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Skyfire iOS browser approved by Apple, converts Flash video to HTML5

A new Apple-approved iPhone and iPad mobile browser from a startup company, set to launch this week, converts video from Adobe Flash to HTML5, though it won't work with Hulu.

The new Skyfire browser will be available for download at 9 a.m. Eastern on Thursday for $2.99 from the App Store, and will convert Flash video to HTML5 for iPhone, iPod touch and iPad users. It was profiled Tuesday by, which noted the browser won't work with Flash-based games, or popular TV streaming site Hulu.

The Skyfire browser already brought similar functionality earlier this year to Google's Android platform. Skyfire 2.0, launched in May 2010, has more than 1.5 million downloads on handsets running Google's mobile operating system.

"Like the Android version, Skyfire for iOS isn't a standalone application, but rather a tool that works on top of Apple's Safari Web browser," the report said. "As a result, the company said the app was given a rather rigorous review from Apple, but it was approved in less than two months. Apple did not return a request for comment on why it approved Skyfire for its App Store."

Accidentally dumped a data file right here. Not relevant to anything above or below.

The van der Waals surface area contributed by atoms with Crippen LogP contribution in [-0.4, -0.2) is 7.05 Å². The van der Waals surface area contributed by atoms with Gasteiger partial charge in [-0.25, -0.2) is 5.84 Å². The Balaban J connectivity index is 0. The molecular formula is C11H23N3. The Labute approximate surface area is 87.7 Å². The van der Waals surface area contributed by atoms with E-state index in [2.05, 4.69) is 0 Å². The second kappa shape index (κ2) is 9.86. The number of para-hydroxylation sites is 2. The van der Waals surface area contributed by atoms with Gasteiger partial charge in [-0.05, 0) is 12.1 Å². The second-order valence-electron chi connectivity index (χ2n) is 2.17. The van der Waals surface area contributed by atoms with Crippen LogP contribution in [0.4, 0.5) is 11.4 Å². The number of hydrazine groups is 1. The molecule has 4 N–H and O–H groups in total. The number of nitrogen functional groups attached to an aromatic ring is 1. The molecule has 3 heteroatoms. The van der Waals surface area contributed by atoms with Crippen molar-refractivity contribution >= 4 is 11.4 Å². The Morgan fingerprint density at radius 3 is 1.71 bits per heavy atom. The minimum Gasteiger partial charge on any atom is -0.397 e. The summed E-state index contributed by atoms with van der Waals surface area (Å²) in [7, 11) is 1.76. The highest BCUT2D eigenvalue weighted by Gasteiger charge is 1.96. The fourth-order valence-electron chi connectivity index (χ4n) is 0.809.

The application gets around Apple's ban of Adobe Flash by having Skyfire's servers download Flash video and convert it to HTML5. When a user visits a page with Flash, they see a selectable thumbnail which then allows the content to be streamed directly to the iOS device, negating the need for Flash.

Because games require interactivity, the service won't work with them. And Hulu has apparently actively blocked Skyfire, as the TV streaming service requires users to pay $10 per month for access via its native Hulu Plus application.

As Flash has been banned from Apple's iOS devices, and had a limited presence so far on Android handsets, many websites have begun to offer content in both Flash and HTML5, to ensure compatibility with mobile browsers. One recent study found that more than half of all Web video is available in HTML5.

Apple's opposition to Flash has caused a rift between it and Adobe. Apple Chief Executive Steve Jobs made waves in April, when he published an open letter on Flash, suggesting the Web technology is unfit for the modern era of mobile browsers.